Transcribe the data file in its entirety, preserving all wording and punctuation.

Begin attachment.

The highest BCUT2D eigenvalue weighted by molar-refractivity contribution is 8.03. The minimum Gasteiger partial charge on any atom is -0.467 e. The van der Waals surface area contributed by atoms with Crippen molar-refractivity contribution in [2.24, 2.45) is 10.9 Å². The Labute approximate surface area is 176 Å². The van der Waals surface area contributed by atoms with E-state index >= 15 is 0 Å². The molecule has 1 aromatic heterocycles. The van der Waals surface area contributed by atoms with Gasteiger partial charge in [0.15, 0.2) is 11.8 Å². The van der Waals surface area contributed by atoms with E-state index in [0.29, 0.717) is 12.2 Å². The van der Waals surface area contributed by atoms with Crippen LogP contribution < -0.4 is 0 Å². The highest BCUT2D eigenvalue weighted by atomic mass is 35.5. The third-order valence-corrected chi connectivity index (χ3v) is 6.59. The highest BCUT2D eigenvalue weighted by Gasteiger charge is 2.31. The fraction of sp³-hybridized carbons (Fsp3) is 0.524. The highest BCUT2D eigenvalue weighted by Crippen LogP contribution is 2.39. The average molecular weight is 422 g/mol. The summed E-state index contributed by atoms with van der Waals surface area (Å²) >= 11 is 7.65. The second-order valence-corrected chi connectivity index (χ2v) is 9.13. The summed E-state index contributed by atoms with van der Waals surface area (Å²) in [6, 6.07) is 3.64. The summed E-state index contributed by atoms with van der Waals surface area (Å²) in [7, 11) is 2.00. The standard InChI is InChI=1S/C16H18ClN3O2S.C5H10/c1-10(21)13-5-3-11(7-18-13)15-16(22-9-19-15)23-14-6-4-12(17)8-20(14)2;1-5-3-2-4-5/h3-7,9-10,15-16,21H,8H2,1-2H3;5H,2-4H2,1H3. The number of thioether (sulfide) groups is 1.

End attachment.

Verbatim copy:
The highest BCUT2D eigenvalue weighted by molar-refractivity contribution is 8.03. The minimum Gasteiger partial charge on any atom is -0.467 e. The van der Waals surface area contributed by atoms with Crippen molar-refractivity contribution in [2.24, 2.45) is 10.9 Å². The Labute approximate surface area is 176 Å². The van der Waals surface area contributed by atoms with E-state index >= 15 is 0 Å². The molecule has 1 aromatic heterocycles. The van der Waals surface area contributed by atoms with Gasteiger partial charge in [0.15, 0.2) is 11.8 Å². The van der Waals surface area contributed by atoms with E-state index in [0.29, 0.717) is 12.2 Å². The van der Waals surface area contributed by atoms with Crippen LogP contribution < -0.4 is 0 Å². The highest BCUT2D eigenvalue weighted by atomic mass is 35.5. The third-order valence-corrected chi connectivity index (χ3v) is 6.59. The highest BCUT2D eigenvalue weighted by Gasteiger charge is 2.31. The fraction of sp³-hybridized carbons (Fsp3) is 0.524. The highest BCUT2D eigenvalue weighted by Crippen LogP contribution is 2.39. The average molecular weight is 422 g/mol. The summed E-state index contributed by atoms with van der Waals surface area (Å²) >= 11 is 7.65. The second-order valence-corrected chi connectivity index (χ2v) is 9.13. The summed E-state index contributed by atoms with van der Waals surface area (Å²) in [6, 6.07) is 3.64. The summed E-state index contributed by atoms with van der Waals surface area (Å²) in [7, 11) is 2.00. The standard InChI is InChI=1S/C16H18ClN3O2S.C5H10/c1-10(21)13-5-3-11(7-18-13)15-16(22-9-19-15)23-14-6-4-12(17)8-20(14)2;1-5-3-2-4-5/h3-7,9-10,15-16,21H,8H2,1-2H3;5H,2-4H2,1H3. The number of thioether (sulfide) groups is 1.